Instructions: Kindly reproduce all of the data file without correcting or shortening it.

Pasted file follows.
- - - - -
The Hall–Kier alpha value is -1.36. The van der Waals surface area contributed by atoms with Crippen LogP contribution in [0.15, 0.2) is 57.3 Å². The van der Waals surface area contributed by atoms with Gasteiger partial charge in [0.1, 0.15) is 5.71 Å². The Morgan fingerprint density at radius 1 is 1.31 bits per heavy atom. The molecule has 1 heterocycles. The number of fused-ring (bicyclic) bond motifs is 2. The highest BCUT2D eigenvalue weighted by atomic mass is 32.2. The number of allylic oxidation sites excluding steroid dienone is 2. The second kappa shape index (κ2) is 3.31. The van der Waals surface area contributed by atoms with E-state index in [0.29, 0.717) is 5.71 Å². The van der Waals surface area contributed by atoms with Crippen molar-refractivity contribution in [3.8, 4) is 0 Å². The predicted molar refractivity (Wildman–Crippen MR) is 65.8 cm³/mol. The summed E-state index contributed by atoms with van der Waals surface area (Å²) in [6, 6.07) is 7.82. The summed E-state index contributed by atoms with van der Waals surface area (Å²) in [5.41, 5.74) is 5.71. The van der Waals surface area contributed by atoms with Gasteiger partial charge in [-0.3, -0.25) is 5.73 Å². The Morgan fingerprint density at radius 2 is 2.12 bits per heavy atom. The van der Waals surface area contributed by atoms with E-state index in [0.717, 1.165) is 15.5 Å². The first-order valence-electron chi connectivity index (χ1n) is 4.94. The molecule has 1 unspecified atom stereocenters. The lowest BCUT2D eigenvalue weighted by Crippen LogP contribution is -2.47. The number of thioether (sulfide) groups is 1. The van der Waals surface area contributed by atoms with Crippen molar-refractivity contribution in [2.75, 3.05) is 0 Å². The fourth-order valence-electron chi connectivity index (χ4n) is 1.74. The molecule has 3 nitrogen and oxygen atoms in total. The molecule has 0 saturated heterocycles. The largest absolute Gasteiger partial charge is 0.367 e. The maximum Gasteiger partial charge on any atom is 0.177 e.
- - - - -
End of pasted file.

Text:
The Hall–Kier alpha value is -1.36. The van der Waals surface area contributed by atoms with Crippen LogP contribution in [0.15, 0.2) is 57.3 Å². The van der Waals surface area contributed by atoms with Gasteiger partial charge in [0.1, 0.15) is 5.71 Å². The Morgan fingerprint density at radius 1 is 1.31 bits per heavy atom. The molecule has 1 heterocycles. The number of fused-ring (bicyclic) bond motifs is 2. The highest BCUT2D eigenvalue weighted by atomic mass is 32.2. The number of allylic oxidation sites excluding steroid dienone is 2. The second kappa shape index (κ2) is 3.31. The van der Waals surface area contributed by atoms with E-state index in [0.29, 0.717) is 5.71 Å². The van der Waals surface area contributed by atoms with Crippen molar-refractivity contribution in [3.8, 4) is 0 Å². The predicted molar refractivity (Wildman–Crippen MR) is 65.8 cm³/mol. The summed E-state index contributed by atoms with van der Waals surface area (Å²) in [6, 6.07) is 7.82. The summed E-state index contributed by atoms with van der Waals surface area (Å²) in [5.41, 5.74) is 5.71. The van der Waals surface area contributed by atoms with Gasteiger partial charge in [-0.3, -0.25) is 5.73 Å². The Morgan fingerprint density at radius 2 is 2.12 bits per heavy atom. The van der Waals surface area contributed by atoms with E-state index in [0.717, 1.165) is 15.5 Å². The first-order valence-electron chi connectivity index (χ1n) is 4.94. The molecule has 1 unspecified atom stereocenters. The lowest BCUT2D eigenvalue weighted by Crippen LogP contribution is -2.47. The number of thioether (sulfide) groups is 1. The van der Waals surface area contributed by atoms with Crippen molar-refractivity contribution in [2.75, 3.05) is 0 Å². The fourth-order valence-electron chi connectivity index (χ4n) is 1.74. The molecule has 3 nitrogen and oxygen atoms in total. The molecule has 0 saturated heterocycles. The largest absolute Gasteiger partial charge is 0.367 e. The maximum Gasteiger partial charge on any atom is 0.177 e.